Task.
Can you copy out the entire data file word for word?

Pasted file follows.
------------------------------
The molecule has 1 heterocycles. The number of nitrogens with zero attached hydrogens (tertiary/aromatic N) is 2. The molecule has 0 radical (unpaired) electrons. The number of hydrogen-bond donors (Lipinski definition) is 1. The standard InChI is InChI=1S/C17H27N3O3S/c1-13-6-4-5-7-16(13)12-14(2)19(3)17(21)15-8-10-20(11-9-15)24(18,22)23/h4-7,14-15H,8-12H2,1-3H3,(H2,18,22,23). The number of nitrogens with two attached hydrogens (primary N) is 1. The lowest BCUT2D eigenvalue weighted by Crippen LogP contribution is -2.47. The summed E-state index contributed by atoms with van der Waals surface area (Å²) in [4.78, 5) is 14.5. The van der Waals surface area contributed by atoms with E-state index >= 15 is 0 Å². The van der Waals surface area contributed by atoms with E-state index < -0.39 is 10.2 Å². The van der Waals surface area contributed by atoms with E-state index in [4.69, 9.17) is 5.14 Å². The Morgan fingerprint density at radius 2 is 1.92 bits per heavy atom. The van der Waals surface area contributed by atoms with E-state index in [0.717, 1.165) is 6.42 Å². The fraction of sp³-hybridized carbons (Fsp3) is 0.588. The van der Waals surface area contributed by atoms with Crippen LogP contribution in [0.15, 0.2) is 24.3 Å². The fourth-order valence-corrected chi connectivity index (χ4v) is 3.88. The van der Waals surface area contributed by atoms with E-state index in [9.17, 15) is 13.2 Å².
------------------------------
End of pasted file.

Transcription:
The molecule has 1 heterocycles. The number of nitrogens with zero attached hydrogens (tertiary/aromatic N) is 2. The molecule has 0 radical (unpaired) electrons. The number of hydrogen-bond donors (Lipinski definition) is 1. The standard InChI is InChI=1S/C17H27N3O3S/c1-13-6-4-5-7-16(13)12-14(2)19(3)17(21)15-8-10-20(11-9-15)24(18,22)23/h4-7,14-15H,8-12H2,1-3H3,(H2,18,22,23). The number of nitrogens with two attached hydrogens (primary N) is 1. The lowest BCUT2D eigenvalue weighted by Crippen LogP contribution is -2.47. The summed E-state index contributed by atoms with van der Waals surface area (Å²) in [4.78, 5) is 14.5. The van der Waals surface area contributed by atoms with E-state index >= 15 is 0 Å². The van der Waals surface area contributed by atoms with E-state index < -0.39 is 10.2 Å². The van der Waals surface area contributed by atoms with E-state index in [4.69, 9.17) is 5.14 Å². The Morgan fingerprint density at radius 2 is 1.92 bits per heavy atom. The van der Waals surface area contributed by atoms with E-state index in [0.717, 1.165) is 6.42 Å². The fraction of sp³-hybridized carbons (Fsp3) is 0.588. The van der Waals surface area contributed by atoms with Crippen LogP contribution in [0.15, 0.2) is 24.3 Å². The fourth-order valence-corrected chi connectivity index (χ4v) is 3.88. The van der Waals surface area contributed by atoms with E-state index in [9.17, 15) is 13.2 Å².